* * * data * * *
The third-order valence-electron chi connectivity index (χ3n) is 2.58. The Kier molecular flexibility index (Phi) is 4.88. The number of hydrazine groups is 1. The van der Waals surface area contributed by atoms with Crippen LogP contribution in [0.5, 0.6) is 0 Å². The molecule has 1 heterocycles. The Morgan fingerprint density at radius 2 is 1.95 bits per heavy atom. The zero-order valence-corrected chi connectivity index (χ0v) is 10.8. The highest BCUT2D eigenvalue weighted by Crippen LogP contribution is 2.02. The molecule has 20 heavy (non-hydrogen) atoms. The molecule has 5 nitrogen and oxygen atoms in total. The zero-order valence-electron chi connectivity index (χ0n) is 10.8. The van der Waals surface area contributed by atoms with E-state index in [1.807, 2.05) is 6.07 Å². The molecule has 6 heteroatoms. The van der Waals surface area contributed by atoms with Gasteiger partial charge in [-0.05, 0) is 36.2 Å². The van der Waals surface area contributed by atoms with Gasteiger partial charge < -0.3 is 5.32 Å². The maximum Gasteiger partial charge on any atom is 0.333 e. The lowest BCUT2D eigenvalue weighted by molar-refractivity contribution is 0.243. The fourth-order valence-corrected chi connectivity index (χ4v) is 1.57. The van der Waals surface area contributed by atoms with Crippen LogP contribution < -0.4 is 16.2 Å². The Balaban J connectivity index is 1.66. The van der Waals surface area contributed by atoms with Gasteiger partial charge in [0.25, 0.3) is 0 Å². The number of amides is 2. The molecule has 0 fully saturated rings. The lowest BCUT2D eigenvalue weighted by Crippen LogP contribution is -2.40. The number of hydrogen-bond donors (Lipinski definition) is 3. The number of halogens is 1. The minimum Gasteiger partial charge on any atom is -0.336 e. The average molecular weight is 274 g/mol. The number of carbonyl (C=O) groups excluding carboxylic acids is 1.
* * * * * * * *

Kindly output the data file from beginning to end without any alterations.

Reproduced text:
The third-order valence-electron chi connectivity index (χ3n) is 2.58. The Kier molecular flexibility index (Phi) is 4.88. The number of hydrazine groups is 1. The van der Waals surface area contributed by atoms with Crippen LogP contribution in [0.5, 0.6) is 0 Å². The molecule has 1 heterocycles. The Morgan fingerprint density at radius 2 is 1.95 bits per heavy atom. The zero-order valence-corrected chi connectivity index (χ0v) is 10.8. The highest BCUT2D eigenvalue weighted by Crippen LogP contribution is 2.02. The molecule has 20 heavy (non-hydrogen) atoms. The molecule has 5 nitrogen and oxygen atoms in total. The zero-order valence-electron chi connectivity index (χ0n) is 10.8. The van der Waals surface area contributed by atoms with E-state index in [1.807, 2.05) is 6.07 Å². The molecule has 6 heteroatoms. The van der Waals surface area contributed by atoms with Gasteiger partial charge in [-0.05, 0) is 36.2 Å². The van der Waals surface area contributed by atoms with Gasteiger partial charge < -0.3 is 5.32 Å². The maximum Gasteiger partial charge on any atom is 0.333 e. The lowest BCUT2D eigenvalue weighted by molar-refractivity contribution is 0.243. The fourth-order valence-corrected chi connectivity index (χ4v) is 1.57. The van der Waals surface area contributed by atoms with Crippen LogP contribution < -0.4 is 16.2 Å². The Balaban J connectivity index is 1.66. The van der Waals surface area contributed by atoms with Gasteiger partial charge in [0.25, 0.3) is 0 Å². The number of amides is 2. The molecule has 0 fully saturated rings. The lowest BCUT2D eigenvalue weighted by Crippen LogP contribution is -2.40. The number of hydrogen-bond donors (Lipinski definition) is 3. The number of halogens is 1. The minimum Gasteiger partial charge on any atom is -0.336 e. The average molecular weight is 274 g/mol. The number of carbonyl (C=O) groups excluding carboxylic acids is 1.